All to often it's the guy just trying to keep his job that is held accountable. It should be the ones that made the ridiculous goals or quotas that should be held accountable but their are the ones allowed to escape punishment. Getting rid of the CEO should be just the beginning, all Sr. Management who made these decisions should be not only fired but should face charges and be held personally responsible. Junior staff should keep their jobs and be provided with responsible managers. For big companies like this, big problems are just a game, nothing serious for them, just blame your underlings and admit to no knowledge of the situation.

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post #6 of 36 (permalink) Old 09-22-2016, 11:23 AM
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Re: Wells Fraudo Bank

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Getting rid of the CEO should be just the beginning, all Sr. Management who made these decisions should be ... fired
Agreed

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Getting rid of the CEO should be just the beginning, all Sr. Management who made these decisions should face charges and be held personally responsible.
What charges? Responsible for what? Being bad managers? Firing people is how people are held accountable for being bad at their job.

I guess if it could be proven that a manager had direct knowledge of this there might be appropriate charges to bring.

If it's just that we think that they "must have known", that's not evidence in criminal court.
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post #7 of 36 (permalink) Old 09-22-2016, 11:24 AM
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Re: Wells Fraudo Bank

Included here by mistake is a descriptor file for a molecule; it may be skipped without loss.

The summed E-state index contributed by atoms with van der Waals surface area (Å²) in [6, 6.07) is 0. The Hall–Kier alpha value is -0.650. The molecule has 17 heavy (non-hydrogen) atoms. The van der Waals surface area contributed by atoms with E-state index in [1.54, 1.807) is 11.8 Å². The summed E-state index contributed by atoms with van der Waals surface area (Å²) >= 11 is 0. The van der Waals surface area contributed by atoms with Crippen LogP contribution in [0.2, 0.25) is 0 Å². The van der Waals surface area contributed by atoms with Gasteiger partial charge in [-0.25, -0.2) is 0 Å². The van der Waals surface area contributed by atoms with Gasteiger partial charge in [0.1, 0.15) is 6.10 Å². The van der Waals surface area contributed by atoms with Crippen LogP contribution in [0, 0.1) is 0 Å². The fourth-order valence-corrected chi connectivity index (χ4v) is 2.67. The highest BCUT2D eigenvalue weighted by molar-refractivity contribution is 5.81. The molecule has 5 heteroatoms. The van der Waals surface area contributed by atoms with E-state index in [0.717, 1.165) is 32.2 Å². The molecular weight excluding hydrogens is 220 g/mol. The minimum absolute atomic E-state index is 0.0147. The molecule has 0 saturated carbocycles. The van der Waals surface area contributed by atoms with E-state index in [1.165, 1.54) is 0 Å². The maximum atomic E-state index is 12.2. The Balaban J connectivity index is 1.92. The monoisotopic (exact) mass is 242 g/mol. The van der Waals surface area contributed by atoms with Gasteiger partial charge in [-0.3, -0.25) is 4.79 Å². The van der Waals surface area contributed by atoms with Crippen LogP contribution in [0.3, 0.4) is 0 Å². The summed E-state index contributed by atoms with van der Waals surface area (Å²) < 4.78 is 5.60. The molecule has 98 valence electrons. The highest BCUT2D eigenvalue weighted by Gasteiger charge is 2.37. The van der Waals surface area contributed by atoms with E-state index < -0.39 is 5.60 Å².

Between this and Mylan, it has been like the Super Bowl for Congress these past few days lol
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post #8 of 36 (permalink) Old 09-22-2016, 12:37 PM Thread Starter
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Re: Wells Fraudo Bank

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Stupidity is still legal, but growth in customer base is a key benchmark investors use to assess performance...
And this was the motivation. Wells touted itself as cross-sell masters, using products-per-customer as a benchmark to inflate their stock value. It was never about driving fee revenue, it was about stock manipulation.

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post #9 of 36 (permalink) Old 09-22-2016, 12:39 PM
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Re: Wells Fraudo Bank

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And this was the motivation. Wells touted itself as cross-sell masters, using products-per-customer as a benchmark to inflate their stock value. It was never about driving fee revenue, it was about stock manipulation.
Which Stumpf denied until the members started reading back transcripts from his investor calls lol
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post #10 of 36 (permalink) Old 09-22-2016, 12:40 PM Thread Starter